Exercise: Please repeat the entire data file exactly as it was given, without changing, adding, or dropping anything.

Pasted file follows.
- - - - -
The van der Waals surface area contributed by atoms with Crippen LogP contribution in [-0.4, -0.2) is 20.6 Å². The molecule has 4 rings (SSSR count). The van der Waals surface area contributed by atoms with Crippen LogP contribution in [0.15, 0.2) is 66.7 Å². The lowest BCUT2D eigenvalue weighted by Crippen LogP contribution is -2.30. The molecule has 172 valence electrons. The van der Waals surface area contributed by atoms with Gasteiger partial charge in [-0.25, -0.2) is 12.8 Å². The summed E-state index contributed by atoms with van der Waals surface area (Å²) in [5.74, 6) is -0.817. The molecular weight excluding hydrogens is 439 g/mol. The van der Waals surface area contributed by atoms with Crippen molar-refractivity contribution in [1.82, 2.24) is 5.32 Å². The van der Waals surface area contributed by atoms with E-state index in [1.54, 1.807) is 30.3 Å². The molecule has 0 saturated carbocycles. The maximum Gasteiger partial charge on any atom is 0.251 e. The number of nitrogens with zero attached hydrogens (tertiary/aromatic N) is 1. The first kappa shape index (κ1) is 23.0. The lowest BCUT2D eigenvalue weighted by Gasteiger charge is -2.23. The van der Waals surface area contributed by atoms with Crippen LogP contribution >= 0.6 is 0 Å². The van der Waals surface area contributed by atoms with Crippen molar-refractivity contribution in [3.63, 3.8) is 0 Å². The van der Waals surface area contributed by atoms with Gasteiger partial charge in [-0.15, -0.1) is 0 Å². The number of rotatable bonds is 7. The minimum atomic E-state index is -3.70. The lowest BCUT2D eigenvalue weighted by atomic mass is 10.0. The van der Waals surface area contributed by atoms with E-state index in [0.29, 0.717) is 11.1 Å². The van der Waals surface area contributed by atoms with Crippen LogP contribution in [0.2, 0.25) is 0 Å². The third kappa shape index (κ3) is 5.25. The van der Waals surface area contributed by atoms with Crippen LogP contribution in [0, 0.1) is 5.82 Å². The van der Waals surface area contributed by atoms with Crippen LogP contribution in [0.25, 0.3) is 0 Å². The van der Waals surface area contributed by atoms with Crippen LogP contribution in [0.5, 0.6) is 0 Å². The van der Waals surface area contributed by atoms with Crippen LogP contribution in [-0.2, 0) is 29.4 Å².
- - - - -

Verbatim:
The van der Waals surface area contributed by atoms with Crippen LogP contribution in [-0.4, -0.2) is 20.6 Å². The molecule has 4 rings (SSSR count). The van der Waals surface area contributed by atoms with Crippen LogP contribution in [0.15, 0.2) is 66.7 Å². The lowest BCUT2D eigenvalue weighted by Crippen LogP contribution is -2.30. The molecule has 172 valence electrons. The van der Waals surface area contributed by atoms with Gasteiger partial charge in [-0.25, -0.2) is 12.8 Å². The summed E-state index contributed by atoms with van der Waals surface area (Å²) in [5.74, 6) is -0.817. The molecular weight excluding hydrogens is 439 g/mol. The van der Waals surface area contributed by atoms with Crippen molar-refractivity contribution in [1.82, 2.24) is 5.32 Å². The van der Waals surface area contributed by atoms with E-state index in [1.54, 1.807) is 30.3 Å². The molecule has 0 saturated carbocycles. The maximum Gasteiger partial charge on any atom is 0.251 e. The number of nitrogens with zero attached hydrogens (tertiary/aromatic N) is 1. The first kappa shape index (κ1) is 23.0. The lowest BCUT2D eigenvalue weighted by Gasteiger charge is -2.23. The van der Waals surface area contributed by atoms with Crippen LogP contribution >= 0.6 is 0 Å². The van der Waals surface area contributed by atoms with Crippen molar-refractivity contribution in [3.63, 3.8) is 0 Å². The van der Waals surface area contributed by atoms with Gasteiger partial charge in [-0.15, -0.1) is 0 Å². The number of rotatable bonds is 7. The minimum atomic E-state index is -3.70. The lowest BCUT2D eigenvalue weighted by atomic mass is 10.0. The van der Waals surface area contributed by atoms with E-state index in [0.29, 0.717) is 11.1 Å². The van der Waals surface area contributed by atoms with Crippen LogP contribution in [0.2, 0.25) is 0 Å². The third kappa shape index (κ3) is 5.25. The van der Waals surface area contributed by atoms with Crippen LogP contribution in [0, 0.1) is 5.82 Å². The van der Waals surface area contributed by atoms with Crippen LogP contribution in [0.25, 0.3) is 0 Å². The van der Waals surface area contributed by atoms with Crippen LogP contribution in [0.5, 0.6) is 0 Å². The van der Waals surface area contributed by atoms with Crippen LogP contribution in [-0.2, 0) is 29.4 Å².